Japan isn’t a place often known for its snakes, but many people would be surprised at its reptilian diversity! Large, small, venomous, and nonvenomous snakes live almost everywhere in Japan. In fact, there are over 47 species of snake native to Japan’s eight distinct regions. Today, we are going to focus on one of them. Let’s discover the largest snake found in Japan!
What is the largest snake found in Japan?
The largest snake in Japan is likely the Hime habu, otherwise known as the Okinawa pitviper.
Japan is home to many great snakes, although most of them are rather small when compared to other parts of the world. Still, one snake stands out as the largest of them all. The Hime habu (Ovophis okinavensis) is a venomous pit viper native to the country and is one of the most dangerous snakes in Japan.
Most habus are pale and come in shades of greenish-brown or yellowish-olive and have large brown spots across their backs and smaller spots down their sides. Additionally, the habu’s head is flattened and large, resembling an arrowhead.
On average, the habu grows to around 5 feet long, although the record is much larger. Finding an authoritative source is tough, but some reports have a record-breaking habu growing to a massive 7.9 feet. The only other snake that is similarly sized in Japan is the Japanese ratsnake, but even the largest rat snakes on record in Japan can’t compete with the record-holding habu. Another source places the record for a habu at 9.8 feet, although this is tough to confirm.
Where does the Hime habu live?
The Hime habu is native to Japan but is only found in the Okinawa region of the country. More specifically, the habu is only found in the Ryukyu Islands, particularly Okinawa and the Amami Islands. The exact place it is found usually impacts what people refer to it as, with names including Hime habu, Okinawa pitviper, Okinawa habu, Hon habu, habu, kufah, and Niibuyaa.
Within its distribution, the habu is a generalist and can be found in a variety of habitats. The most common habitats include open woodland, forests, mountains, fields, and especially farming areas. In each habitat, they generally prefer areas with water sources nearby. Habu can also be found in human establishments and are dangerous when close to humans.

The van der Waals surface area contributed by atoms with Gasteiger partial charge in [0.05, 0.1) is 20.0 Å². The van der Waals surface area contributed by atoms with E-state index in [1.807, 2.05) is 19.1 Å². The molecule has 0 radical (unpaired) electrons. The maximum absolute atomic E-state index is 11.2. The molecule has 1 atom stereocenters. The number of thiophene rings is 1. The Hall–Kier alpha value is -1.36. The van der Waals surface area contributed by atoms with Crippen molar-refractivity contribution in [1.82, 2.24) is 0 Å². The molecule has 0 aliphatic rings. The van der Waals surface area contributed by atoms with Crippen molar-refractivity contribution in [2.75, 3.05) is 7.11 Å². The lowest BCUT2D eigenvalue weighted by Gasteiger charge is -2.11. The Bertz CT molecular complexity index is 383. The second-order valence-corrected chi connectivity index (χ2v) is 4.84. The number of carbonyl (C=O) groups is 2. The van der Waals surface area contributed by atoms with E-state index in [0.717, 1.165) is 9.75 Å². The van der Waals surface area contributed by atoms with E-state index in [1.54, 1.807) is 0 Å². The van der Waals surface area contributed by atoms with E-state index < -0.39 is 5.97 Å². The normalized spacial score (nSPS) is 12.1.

What kind of venom does the Hime habu have?
Like all pit vipers, the habu has a potent venom that can be extremely dangerous. Most vipers have a similar venom made up of hemotoxins and cytotoxins. Hemotoxins particularly impact the blood, while cytotoxins usually impact tissue. Generally, habu venom isn’t deadly, but it is still considered a medical emergency.
The most common reason people are bitten by the habu is by accident. Since these snakes can be sluggish, especially at night, they are occasionally stepped on when they aren’t moving fast enough. When a surprised snake is stepped on, it can bite as a defense mechanism. Additionally, habus occasionally bite people as they are working in pastures and farms.
What does the habu eat?
Despite their size, habus eat relatively small prey. Their most common food sources are rodents and other vertebrates, particularly those found in sugar cane fields and around human establishments.
Interesting facts about the habu
- The habu can choose whether to give birth to live babies or lay eggs, depending on the situation
- Habus can be rather aggressive snakes if messed with
- The longest known habu was measured at 7.9 feet long
- Habu venom can cause nausea, vomiting, hypotension, and possibly death
- Only 1% of habu bites are fatal
Discover the "Monster" Snake 5X Bigger than an Anaconda
Every day A-Z Animals sends out some of the most incredible facts in the world from our free newsletter. Want to discover the 10 most beautiful snakes in the world, a "snake island" where you're never more than 3 feet from danger, or a "monster" snake 5X larger than an anaconda? Then sign up right now and you'll start receiving our daily newsletter absolutely free.
More from A-Z Animals
The Featured Image
Thank you for reading! Have some feedback for us? Contact the AZ Animals editorial team.